Front Page Titles (by Subject) Syndicalism & The Servile State - Literature of Liberty, Winter 1980, vol. 3, No. 4
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Syndicalism & “The Servile State” - Leonard P. Liggio, Literature of Liberty, Winter 1980, vol. 3, No. 4 
Literature of Liberty: A Review of Contemporary Liberal Thought was published first by the Cato Institute (1978-1979) and later by the Institute for Humane Studies (1980-1982) under the editorial direction of Leonard P. Liggio.
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Syndicalism & “The Servile State”
“Syndicalist Theories of the State.” Sociological Review 28(February 1980):5–22.
Marxist commentators have frequently criticized revolutionary syndicalism for its supposed reluctance to consider the role of the state in capitalist society. Prof. Holton submits that such assessments grossly distorts syndicalist political reviews. Rather than neglecting the state in favor of an aggressive economism, syndicalists were acutely aware of its functions within the capitalist power structure.
During the late nineteenth and early twentieth century, a period in which the syndicalist movement appeared throughout the Western world, a number of problematic developments forced syndicalists to reassess conventional Marxist political theory and to reconsider their strategic position toward the structures of power. The foremost developments of this kind centered on state monopoly capitalism and the establishment of social welfare programs. Were these to be viewed as positive steps toward socialism or, instead, as a tactic for incorporating a docile proletariat into capitalist society.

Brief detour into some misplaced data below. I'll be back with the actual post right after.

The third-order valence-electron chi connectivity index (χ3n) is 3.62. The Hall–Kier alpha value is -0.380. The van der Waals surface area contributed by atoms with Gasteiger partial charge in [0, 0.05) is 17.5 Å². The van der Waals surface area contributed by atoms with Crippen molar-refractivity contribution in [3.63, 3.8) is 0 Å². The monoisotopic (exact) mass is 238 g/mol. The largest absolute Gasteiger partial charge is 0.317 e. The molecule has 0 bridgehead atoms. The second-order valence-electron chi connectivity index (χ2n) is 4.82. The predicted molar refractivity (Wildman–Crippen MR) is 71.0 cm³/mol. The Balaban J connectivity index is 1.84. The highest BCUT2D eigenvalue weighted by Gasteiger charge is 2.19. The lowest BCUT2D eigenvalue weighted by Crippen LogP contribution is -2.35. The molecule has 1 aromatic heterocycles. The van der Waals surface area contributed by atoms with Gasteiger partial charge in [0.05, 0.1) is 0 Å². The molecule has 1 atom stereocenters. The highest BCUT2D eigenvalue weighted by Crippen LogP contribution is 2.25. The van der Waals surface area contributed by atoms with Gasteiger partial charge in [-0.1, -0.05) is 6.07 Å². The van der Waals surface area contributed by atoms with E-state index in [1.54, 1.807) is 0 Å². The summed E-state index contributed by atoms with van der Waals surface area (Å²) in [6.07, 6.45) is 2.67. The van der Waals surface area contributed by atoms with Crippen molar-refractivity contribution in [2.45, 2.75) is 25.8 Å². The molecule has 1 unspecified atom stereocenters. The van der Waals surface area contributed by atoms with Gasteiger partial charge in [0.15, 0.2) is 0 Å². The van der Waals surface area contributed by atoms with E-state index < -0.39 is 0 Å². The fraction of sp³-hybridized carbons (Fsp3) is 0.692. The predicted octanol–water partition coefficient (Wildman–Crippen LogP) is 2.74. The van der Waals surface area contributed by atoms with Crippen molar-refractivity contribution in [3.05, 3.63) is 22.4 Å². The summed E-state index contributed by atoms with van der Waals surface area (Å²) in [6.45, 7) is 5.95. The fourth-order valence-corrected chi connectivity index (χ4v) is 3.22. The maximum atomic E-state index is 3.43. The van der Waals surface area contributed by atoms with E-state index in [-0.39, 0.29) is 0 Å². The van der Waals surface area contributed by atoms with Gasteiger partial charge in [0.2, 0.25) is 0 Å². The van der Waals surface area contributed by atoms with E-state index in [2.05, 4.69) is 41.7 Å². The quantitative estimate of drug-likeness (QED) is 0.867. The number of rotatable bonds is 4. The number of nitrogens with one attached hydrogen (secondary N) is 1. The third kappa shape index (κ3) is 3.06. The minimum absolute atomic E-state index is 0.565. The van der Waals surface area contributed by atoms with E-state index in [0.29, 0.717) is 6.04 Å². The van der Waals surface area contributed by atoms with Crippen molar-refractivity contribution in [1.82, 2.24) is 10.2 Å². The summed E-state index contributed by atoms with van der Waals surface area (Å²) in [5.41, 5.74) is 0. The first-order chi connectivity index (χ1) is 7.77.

In France, syndicalist theorists such as Pataud, Pouget, and Pelloutier regarded the state as an instrument of physical coercion in the service of bourgeois morality and ideology. Stressing moral preparation and working-class self-education for a renewed, revolutionary society, Fernand Pelloutier championed the work of the bourses de travail (loosely similar to British trades councils). He viewed the bourses as a “state within a state,” a center of alternative revolutionary purpose through which a new revolutionary man would emerge. This strand of French syndicalist thought provides little support for the old notion of syndicalism as purely economistic movement obsessed above all with Direct Action at the point of production.
British syndicalists were less concerned than the French with revolutionary upheaval. Instead, they pursued a vigorous and influential critique of corporate welfare capitalism as introduced by reforming Liberal governments at the beginning of the century. The “Servile State” slogan played a crucial role in popularizing this anti-state stance. The phrase was of course coined by Hilaire Belloc as early as 1908 to describe adopted by syndicalists, guild socialists, and the shop stewards movement.
Setting aside Belloc's vision of peasant proprietorship in a Catholic England, they nonetheless retained his essential critique of the new “enlightened” activities of the capitalist state such as the use of national insurance for social control of workers. The syndicalists also criticized the ideological controls perpetrated by the new capitalism. These fostered a passive acceptance on the part of the workers of the current system, effectively neutralizing any impulses to overthrow their oppression and work out their economic freedom. Thus, despite certain theoretical and practical limitations, syndicalists may be exonerated from the charge of “neglecting” the state. As a result of their critique of the organs of power, syndicalists were able to enter the new phase of revolutionary activity (1917–1926) as revolutionaries worthy of serious, if critical, attention.